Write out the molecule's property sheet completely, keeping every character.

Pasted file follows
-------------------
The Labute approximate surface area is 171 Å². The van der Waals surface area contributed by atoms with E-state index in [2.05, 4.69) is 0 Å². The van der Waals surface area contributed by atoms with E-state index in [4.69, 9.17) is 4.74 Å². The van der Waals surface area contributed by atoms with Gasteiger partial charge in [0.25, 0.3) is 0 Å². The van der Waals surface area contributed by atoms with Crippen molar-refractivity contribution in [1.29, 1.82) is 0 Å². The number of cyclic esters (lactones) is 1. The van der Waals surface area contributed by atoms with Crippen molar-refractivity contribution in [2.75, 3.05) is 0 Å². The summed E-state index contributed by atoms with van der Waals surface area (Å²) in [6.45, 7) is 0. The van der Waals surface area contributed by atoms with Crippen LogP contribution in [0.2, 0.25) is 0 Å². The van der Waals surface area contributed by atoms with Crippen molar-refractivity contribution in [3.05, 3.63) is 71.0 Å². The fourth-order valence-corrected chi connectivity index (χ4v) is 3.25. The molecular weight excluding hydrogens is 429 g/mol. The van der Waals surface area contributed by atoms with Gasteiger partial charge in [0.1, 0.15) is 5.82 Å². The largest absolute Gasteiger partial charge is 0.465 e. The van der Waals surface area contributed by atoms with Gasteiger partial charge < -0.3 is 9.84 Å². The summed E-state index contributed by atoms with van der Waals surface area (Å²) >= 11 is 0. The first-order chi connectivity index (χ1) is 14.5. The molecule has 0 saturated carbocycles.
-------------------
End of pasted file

The Labute approximate surface area is 171 Å². The van der Waals surface area contributed by atoms with E-state index in [2.05, 4.69) is 0 Å². The van der Waals surface area contributed by atoms with E-state index in [4.69, 9.17) is 4.74 Å². The van der Waals surface area contributed by atoms with Gasteiger partial charge in [0.25, 0.3) is 0 Å². The van der Waals surface area contributed by atoms with Crippen molar-refractivity contribution in [1.29, 1.82) is 0 Å². The number of cyclic esters (lactones) is 1. The van der Waals surface area contributed by atoms with Crippen molar-refractivity contribution in [2.75, 3.05) is 0 Å². The summed E-state index contributed by atoms with van der Waals surface area (Å²) in [6.45, 7) is 0. The van der Waals surface area contributed by atoms with Crippen LogP contribution in [0.2, 0.25) is 0 Å². The van der Waals surface area contributed by atoms with Crippen molar-refractivity contribution in [3.05, 3.63) is 71.0 Å². The fourth-order valence-corrected chi connectivity index (χ4v) is 3.25. The molecular weight excluding hydrogens is 429 g/mol. The van der Waals surface area contributed by atoms with Gasteiger partial charge in [0.1, 0.15) is 5.82 Å². The largest absolute Gasteiger partial charge is 0.465 e. The van der Waals surface area contributed by atoms with Gasteiger partial charge < -0.3 is 9.84 Å². The summed E-state index contributed by atoms with van der Waals surface area (Å²) >= 11 is 0. The first-order chi connectivity index (χ1) is 14.5. The molecule has 0 saturated carbocycles.